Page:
Is there a doctor in the house? Technically, yes, there are 18 physicians serving in the 114th Congress. But a regular M.D. may not be enough to save what is ailing today’s Republican Party, where two men, exact opposites in temperament, experience and political inclinations sit atop the GOP like conjoined twins fighting for survival.
The twins, let’s call them Paul and Donald, don’t share a brain or a heart, but they rely on the same vital organs to stay alive.
Paul, the younger twin, is Paul Ryan, the new House speaker and second in line to the presidency. Pragmatic, earnest, patient, the 45-year-old has risen through the GOP power structure over the course of two decades, from staffer to back-bencher to Ways and Means chairman to speaker. His first job in high school was at McDonald’s.
Donald Trump is our older twin, for argument’s sake. He is impulsive, often crude, prone to rants, and sometimes brilliant, and is now the Republican front-runner for the presidency. He’s never held a job in politics other than (admittedly) trying to influence lawmakers with donations and wondering aloud where Barack Obama’s birth certificate could possibly be. Donald worked in real estate his whole life, and, as he tells it, got his start with a “modest $1 million loan” from his father.
The same Republican Party that elected Paul Ryan speaker eight weeks ago also rocketed Donald Trump to the top of the national polls eight weeks before that. The men ascended at essentially the same time, but it’s hard to believe they’ll both make it through 2016 politically alive. The survivor will decide the course of the party on issues large and small, but their words over the course of the last several months show just how significant those differences are.
Trump: “We are becoming the world’s dumping ground for everybody else’s problems. When Mexico sends its people, they're not sending their best. They're sending people that have lots of problems ... they're bringing drugs, they're bringing crime. They're rapists. And some, I assume, are good people."
Ryan: “Legal immigration is America. My name is Ryan. I think you could have a pathway to legal status. Earn your way to legal status, but not to citizenship.”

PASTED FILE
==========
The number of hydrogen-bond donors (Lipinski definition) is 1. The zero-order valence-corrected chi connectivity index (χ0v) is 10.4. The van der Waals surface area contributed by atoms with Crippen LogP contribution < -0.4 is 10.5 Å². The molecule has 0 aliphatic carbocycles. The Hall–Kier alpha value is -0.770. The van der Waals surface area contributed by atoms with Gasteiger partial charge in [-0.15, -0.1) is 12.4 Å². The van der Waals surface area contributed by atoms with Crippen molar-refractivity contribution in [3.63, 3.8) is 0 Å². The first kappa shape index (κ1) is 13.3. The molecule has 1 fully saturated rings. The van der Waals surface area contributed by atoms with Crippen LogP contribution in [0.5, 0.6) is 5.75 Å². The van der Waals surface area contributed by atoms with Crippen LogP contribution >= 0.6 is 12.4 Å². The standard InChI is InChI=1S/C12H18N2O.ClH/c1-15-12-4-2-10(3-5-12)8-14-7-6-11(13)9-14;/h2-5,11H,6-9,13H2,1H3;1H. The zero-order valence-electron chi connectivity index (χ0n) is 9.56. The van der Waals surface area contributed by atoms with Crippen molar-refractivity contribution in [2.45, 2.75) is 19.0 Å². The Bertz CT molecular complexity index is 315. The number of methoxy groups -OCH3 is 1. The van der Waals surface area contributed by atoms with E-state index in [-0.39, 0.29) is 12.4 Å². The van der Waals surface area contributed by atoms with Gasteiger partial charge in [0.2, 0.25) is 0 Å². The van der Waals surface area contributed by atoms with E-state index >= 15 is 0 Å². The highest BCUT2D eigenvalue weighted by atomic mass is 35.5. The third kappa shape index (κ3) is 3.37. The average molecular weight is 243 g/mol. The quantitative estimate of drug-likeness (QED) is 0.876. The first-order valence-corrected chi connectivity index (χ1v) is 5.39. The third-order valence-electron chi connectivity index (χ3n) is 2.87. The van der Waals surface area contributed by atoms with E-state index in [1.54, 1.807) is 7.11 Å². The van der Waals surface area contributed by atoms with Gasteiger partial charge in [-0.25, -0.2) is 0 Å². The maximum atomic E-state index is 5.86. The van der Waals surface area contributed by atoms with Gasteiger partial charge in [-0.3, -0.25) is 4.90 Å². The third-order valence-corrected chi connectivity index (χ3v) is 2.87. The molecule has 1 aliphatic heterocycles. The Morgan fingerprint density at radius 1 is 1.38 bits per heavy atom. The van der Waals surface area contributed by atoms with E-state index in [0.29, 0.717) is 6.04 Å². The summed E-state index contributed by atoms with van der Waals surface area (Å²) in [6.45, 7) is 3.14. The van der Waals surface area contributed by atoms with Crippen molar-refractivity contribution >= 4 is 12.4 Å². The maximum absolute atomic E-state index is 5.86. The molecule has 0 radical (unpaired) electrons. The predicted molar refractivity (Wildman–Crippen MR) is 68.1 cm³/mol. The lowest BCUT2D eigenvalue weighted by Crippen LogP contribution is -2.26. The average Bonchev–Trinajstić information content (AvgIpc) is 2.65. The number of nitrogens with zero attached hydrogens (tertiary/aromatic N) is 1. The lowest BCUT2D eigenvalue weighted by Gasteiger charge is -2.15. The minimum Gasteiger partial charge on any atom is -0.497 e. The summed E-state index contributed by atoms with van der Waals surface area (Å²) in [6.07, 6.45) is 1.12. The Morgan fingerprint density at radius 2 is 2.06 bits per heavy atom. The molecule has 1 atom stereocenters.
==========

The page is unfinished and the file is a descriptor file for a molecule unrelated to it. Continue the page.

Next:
On Muslims traveling to the U.S.
Trump: “Donald J. Trump is calling for a total and complete shutdown of Muslims entering the United States until our country's representatives can figure out what the hell is going on.”
Ryan on Trump’s proposal: "This is not conservatism. What was proposed ... is not what this party stands for, and more importantly, it's not what this country stands for.”
On the $2 trillion omnibus spending bill
Ryan: "This bipartisan compromise that secures meaningful wins for Republicans and the American people."
Trump: “Elected leaders in Congress threw in the towel and showed no budget discipline.”
On Social Security and Medicare
Ryan: "The good news on these issues is that if we reform them for the next generation now, we can guarantee – guarantee – that people in or near retirement don't have any changes in their benefits."
Trump: “We’re going to save Medicare and save Social Security and we’re not going to raise the age. We’re going to increase jobs and make ourselves rich again.”
On each other
Ryan on Trump: Ryan won’t comment on Trump because he says his position chairing the Republican convention requires him to stay neutral. But when asked about Trump, he told reporters, “I will stand up for what I believe. I will stand up for what I believe is right. I will stand up for our party's principles and our nation's principles."
Trump on Ryan, via Twitter, of course: “Paul Ryan is far from my first choice, but a very nice guy. The Republicans should go for tough and (very) smart this time – no games!”
Between the two, Republicans have a speaker who thinks before he talks and a screamer who hardly seems to think at all. One makes sense. The other makes headlines. Washington Republicans have chosen Paul Ryan, but the GOP’s grassroots voters — the ones who go to the rallies and man the phone banks and fuel successful elections -- seem to want something else entirely.
Trump and Ryan could both survive at the top of the party, but that would only seem to delay, not decide, knowing what type of party Republicans will have in the future.
There’s no easy answer between choosing the head or the heart, but at least Republicans have Ben Carson to go to. He won’t be the presidential nominee, of course, but he has separated conjoined twins before.
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